Panchakarma, Shirodhara, Svedana – these are methods of Ayurvedic medicine to relieve pain. An interview: Veronika Bucher (B.A. Communication, freelance author) with Sabine Anliker about palliative therapy, who is a naturopath in Ayurvedic medicine with her own practice.
Sabine Anliker, you have been treating patients with the help of Ayurvedic medicine for many years. What experience have you gained in the context of palliative therapy?
Ayurvedic medicine in particular offers individually adapted treatment options in palliative therapy, which alleviate symptoms and improve the patient’s quality of life. So I often have patients who decide for Ayurvedic medicine as complementary treatment to conventional medicine.
Do the patients come to your practice or do you work in nursing homes, hospitals or at the patients’ homes?
The patients usually come to my practice. Here they find a benevolent, peaceful atmosphere, a neutral space of being. In the past, I also made home and hospital visits.
How can Ayurveda accompany people in palliative care? Do you have an example?
I was allowed to treat and support a good friend with breast cancer as an alternative to conventional medicine for several years. In her case, Ayurvedic medicine, in combination with anthroposophic mistletoe therapy, was able to help the patient to lead a dignified, active and, under given circumstances, contented life until the end.
What exactly did you do?
We have changed her diet: Individual Ayurvedic diet strengthens the patient with lots of fresh, cooked, organically grown and seasonal vegetables, lovingly prepared, plus whole grain rice, ghee, warm water and Ayurvedic herbal teas. Parallel to the change of diet, she was treated with Ayurvedic remedies as well as full-body oil massages, foot massages, forehead oil castings and also oily intestinal enemas. All this supported her physically and mentally and had a beneficial and soothing effect. Even in the later stages, thanks to Ayurvedic therapy the discomfort and pain could be alleviate.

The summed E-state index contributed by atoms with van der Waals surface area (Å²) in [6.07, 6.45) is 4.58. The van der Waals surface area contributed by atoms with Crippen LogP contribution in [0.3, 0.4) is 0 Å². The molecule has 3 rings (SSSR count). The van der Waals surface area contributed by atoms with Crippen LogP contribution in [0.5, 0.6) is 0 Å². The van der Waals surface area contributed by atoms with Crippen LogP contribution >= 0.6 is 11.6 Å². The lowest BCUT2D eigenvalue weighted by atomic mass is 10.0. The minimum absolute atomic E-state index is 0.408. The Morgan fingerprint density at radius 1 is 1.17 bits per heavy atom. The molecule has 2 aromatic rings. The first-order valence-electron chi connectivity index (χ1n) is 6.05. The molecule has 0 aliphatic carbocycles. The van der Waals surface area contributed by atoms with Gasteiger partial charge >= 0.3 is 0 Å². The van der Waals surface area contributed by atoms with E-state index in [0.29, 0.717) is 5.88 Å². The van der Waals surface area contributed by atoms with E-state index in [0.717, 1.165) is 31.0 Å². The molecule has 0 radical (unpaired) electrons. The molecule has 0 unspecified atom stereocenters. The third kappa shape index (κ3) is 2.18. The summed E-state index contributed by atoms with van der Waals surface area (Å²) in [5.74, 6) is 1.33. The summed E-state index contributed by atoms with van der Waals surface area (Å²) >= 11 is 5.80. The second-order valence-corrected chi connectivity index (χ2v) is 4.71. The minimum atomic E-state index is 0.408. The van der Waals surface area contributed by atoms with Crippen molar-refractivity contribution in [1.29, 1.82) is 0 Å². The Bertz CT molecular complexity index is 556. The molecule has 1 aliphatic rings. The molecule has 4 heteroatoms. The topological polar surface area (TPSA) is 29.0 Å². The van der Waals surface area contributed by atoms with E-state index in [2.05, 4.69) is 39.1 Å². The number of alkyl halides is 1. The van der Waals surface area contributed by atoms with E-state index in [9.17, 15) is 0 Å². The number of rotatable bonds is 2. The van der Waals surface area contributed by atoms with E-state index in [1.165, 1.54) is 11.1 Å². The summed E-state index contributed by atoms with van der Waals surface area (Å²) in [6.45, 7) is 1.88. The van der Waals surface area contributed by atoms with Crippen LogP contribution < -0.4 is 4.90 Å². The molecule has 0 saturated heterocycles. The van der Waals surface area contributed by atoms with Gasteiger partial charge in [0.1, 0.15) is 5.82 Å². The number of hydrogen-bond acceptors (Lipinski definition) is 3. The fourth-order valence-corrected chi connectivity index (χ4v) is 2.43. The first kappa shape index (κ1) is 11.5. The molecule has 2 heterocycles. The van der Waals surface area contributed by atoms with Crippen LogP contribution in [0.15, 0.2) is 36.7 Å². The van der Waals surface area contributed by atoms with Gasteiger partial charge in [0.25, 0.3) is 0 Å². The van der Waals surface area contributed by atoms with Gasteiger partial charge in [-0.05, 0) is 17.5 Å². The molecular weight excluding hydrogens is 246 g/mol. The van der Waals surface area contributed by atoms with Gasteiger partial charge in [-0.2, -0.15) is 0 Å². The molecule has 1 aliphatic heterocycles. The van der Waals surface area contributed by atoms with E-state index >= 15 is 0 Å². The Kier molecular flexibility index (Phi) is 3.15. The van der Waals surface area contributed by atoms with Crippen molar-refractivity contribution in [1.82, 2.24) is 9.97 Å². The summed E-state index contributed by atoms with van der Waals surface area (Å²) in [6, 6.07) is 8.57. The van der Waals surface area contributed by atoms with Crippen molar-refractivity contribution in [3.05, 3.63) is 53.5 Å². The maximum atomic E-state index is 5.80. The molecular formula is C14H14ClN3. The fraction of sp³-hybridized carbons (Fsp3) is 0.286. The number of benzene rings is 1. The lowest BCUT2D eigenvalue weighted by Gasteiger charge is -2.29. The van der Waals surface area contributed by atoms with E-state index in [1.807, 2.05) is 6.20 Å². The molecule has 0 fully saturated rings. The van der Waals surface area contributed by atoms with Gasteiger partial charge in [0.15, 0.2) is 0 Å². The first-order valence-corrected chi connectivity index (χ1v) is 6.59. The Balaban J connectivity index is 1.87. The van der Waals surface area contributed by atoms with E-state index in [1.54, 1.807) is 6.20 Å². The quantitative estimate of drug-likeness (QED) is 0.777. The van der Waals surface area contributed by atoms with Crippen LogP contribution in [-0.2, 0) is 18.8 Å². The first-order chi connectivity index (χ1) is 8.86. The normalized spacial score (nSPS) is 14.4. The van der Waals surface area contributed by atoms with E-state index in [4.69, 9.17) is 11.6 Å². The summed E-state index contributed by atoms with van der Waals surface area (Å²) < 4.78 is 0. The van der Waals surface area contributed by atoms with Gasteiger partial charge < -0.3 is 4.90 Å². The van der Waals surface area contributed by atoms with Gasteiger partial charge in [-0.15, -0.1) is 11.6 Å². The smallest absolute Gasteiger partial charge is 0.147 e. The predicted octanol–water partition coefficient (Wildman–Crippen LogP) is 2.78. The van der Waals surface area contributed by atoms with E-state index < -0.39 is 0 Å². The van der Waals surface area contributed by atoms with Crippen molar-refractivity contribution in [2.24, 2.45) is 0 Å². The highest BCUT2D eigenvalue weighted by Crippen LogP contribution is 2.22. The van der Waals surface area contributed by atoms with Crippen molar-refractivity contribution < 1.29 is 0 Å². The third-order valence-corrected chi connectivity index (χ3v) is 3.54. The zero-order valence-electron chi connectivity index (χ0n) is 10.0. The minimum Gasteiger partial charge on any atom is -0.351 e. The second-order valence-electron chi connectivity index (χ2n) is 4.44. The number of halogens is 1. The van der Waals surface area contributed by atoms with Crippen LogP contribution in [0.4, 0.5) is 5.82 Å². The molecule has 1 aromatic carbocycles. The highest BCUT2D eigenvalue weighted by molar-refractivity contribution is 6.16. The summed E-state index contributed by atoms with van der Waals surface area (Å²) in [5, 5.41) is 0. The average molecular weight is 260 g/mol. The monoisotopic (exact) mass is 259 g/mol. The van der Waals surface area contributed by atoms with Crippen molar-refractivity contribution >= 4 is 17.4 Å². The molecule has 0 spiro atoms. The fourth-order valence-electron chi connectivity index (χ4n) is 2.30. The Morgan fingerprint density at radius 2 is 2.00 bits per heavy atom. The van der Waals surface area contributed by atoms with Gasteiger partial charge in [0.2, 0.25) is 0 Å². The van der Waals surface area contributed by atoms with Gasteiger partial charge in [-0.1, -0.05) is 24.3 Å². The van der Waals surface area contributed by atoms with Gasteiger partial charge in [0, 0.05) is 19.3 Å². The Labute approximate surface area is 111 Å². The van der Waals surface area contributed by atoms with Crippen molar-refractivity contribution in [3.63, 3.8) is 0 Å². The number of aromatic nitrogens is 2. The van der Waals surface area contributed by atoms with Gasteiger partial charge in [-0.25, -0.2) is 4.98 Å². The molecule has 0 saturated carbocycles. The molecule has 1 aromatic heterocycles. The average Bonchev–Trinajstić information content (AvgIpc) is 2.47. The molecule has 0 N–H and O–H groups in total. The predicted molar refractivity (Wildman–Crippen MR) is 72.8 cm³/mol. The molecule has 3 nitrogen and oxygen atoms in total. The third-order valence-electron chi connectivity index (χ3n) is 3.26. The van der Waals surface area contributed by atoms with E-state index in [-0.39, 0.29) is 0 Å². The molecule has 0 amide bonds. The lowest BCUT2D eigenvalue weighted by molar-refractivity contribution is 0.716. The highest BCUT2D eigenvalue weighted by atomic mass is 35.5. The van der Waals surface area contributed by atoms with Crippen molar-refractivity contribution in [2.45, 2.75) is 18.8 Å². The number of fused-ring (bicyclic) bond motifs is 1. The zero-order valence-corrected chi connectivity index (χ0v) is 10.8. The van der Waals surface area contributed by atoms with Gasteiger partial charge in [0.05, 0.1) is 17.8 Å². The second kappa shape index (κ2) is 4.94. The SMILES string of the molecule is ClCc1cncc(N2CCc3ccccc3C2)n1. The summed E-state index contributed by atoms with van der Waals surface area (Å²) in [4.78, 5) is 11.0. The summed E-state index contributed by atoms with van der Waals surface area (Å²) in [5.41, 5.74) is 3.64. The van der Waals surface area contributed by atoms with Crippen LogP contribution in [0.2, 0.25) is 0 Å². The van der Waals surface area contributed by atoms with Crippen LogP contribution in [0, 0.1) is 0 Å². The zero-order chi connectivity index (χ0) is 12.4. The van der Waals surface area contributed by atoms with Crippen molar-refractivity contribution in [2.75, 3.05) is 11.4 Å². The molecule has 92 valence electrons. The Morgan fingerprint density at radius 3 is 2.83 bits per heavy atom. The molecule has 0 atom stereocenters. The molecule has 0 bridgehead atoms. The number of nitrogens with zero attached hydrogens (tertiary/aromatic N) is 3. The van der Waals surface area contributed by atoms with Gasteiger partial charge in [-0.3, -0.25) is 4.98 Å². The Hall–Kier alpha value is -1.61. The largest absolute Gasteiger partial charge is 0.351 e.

You mentioned mistletoe therapy. Is it also applied in Ayurveda?
There is no mistletoe therapy in Ayurvedic medicine, as it is used in anthroposophic medicine. However, Ayurvedic medicine has its own very effective remedies that are used for the treatment of cancer and tumors – often as a supplement to the cleansing Panchakarma therapy or to Brimhana, i.e., to the strengthening treatment in combination with a change in diet. In Ayurvedic medicine, there are special combination remedies that are very effective against cancer. For example, Kanchanara Guggulu, which is composed mainly of Indian myrrh and Kanchanara, an orchid tree, Bauhiniavariegata, as well as other Ayurvedic medicinal herbs. However, there are some naturopaths and physicians who use mistletoe therapy combined with Ayurvedic medicine. Ayurvedic medicine can be well combined with other therapies and also with conventional medicine.
So you also treat cancer patients?
Yes, in one specific case, a patient with cervical cancer was relieved of her symptoms – by means of Ayurvedic medicine, i.e. purgation procedures, Panchakarma therapy, Ayurvedic remedies, full-body oil massages, Svedana, which is a full-body steam therapy, and individual Ayurvedic nutrition therapy.